The more brackets -- gifts -- I have, the more chances I have of getting great gifts. Now granted, it also increases the odds of me getting crap, but I'm a optimist. Hence, 14 brackets.

More than once over the past couple of days, I've been asked: "Nev, if you have so many brackets going on, with different picks for each one, then how do you know who to root for?" But that's the beauty of technology today: I don't need to know!! Today's computer software tabulates my scores for me throughout the tournament, helping me to decide as time goes on who I should throw my unwavering allegiance to. While others were crying the other day because "Georgetown lost and I had them in the Final Four!! My bracket's busted!!" I can take comfort in the fact that I have so many chances to win, that it doesn't matter if one dream gets crushed. Because I have 13 more dreams that can come true!!

I've become about quantity, people.

In the end, folks, it's about one thing: Winning an NCAA March Madness pool. And I'll confess something: I've never won one (at least one involving money). Oh, I've come close enough to get to the championship. But I've never been able to win the big one. And maybe that's what this is all about: Accomplishing something I've never accomplished. Climbing the top of a mountain that has thus far proven unscaleable. I want to win, God damn it!! And if it takes 14 brackets to do it, then so be it.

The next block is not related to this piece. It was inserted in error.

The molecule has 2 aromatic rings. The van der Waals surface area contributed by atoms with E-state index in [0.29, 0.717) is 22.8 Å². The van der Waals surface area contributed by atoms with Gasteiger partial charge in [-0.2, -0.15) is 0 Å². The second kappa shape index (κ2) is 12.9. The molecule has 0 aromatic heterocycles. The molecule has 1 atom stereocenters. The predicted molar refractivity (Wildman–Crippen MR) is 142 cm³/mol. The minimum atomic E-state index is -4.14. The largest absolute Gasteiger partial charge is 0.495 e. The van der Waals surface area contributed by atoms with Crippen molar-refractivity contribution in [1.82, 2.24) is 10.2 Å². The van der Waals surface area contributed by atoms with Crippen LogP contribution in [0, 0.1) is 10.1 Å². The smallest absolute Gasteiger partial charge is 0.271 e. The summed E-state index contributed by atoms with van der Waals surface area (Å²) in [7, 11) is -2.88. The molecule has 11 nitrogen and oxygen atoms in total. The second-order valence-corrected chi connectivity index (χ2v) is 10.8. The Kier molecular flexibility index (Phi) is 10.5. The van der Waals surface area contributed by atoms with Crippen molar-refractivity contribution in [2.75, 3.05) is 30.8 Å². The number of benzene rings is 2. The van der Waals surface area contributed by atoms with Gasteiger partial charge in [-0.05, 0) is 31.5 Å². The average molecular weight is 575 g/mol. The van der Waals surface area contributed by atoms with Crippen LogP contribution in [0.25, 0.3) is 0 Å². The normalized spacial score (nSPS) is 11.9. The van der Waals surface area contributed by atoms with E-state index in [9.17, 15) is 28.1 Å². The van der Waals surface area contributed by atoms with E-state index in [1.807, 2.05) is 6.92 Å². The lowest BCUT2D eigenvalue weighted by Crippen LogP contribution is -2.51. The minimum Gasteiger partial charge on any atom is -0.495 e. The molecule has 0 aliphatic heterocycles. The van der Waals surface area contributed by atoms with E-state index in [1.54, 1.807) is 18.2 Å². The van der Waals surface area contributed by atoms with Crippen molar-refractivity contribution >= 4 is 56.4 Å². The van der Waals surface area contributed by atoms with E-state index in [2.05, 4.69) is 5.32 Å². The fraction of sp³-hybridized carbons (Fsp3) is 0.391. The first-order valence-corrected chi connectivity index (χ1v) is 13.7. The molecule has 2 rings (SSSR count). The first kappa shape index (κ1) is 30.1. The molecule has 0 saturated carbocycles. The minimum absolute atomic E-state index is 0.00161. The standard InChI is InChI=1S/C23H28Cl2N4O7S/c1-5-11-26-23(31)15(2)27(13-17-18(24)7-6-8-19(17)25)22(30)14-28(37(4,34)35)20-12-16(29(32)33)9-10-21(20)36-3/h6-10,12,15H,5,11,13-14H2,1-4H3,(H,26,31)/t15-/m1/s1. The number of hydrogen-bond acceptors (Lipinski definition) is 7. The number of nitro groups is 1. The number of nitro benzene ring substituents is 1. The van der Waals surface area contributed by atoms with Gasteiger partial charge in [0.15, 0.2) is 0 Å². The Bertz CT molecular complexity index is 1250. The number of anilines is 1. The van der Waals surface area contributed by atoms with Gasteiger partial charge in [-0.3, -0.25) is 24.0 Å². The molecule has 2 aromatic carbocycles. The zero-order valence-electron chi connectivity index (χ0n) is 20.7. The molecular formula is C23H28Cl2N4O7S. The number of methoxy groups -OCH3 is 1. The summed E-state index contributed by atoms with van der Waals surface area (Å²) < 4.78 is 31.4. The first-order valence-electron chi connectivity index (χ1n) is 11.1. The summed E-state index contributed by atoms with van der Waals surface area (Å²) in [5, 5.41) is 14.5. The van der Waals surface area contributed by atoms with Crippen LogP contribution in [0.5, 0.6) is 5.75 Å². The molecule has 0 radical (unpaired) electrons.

A good friend asked me the other day:

"Would you throw me in front of a moving bus if it meant you winning one of these things?"

"Of course not," I replied.

"But I'd push you down a flight of stairs."


And now for this week's:


Jellyfish are immortal.


Saturday, March 13, 2010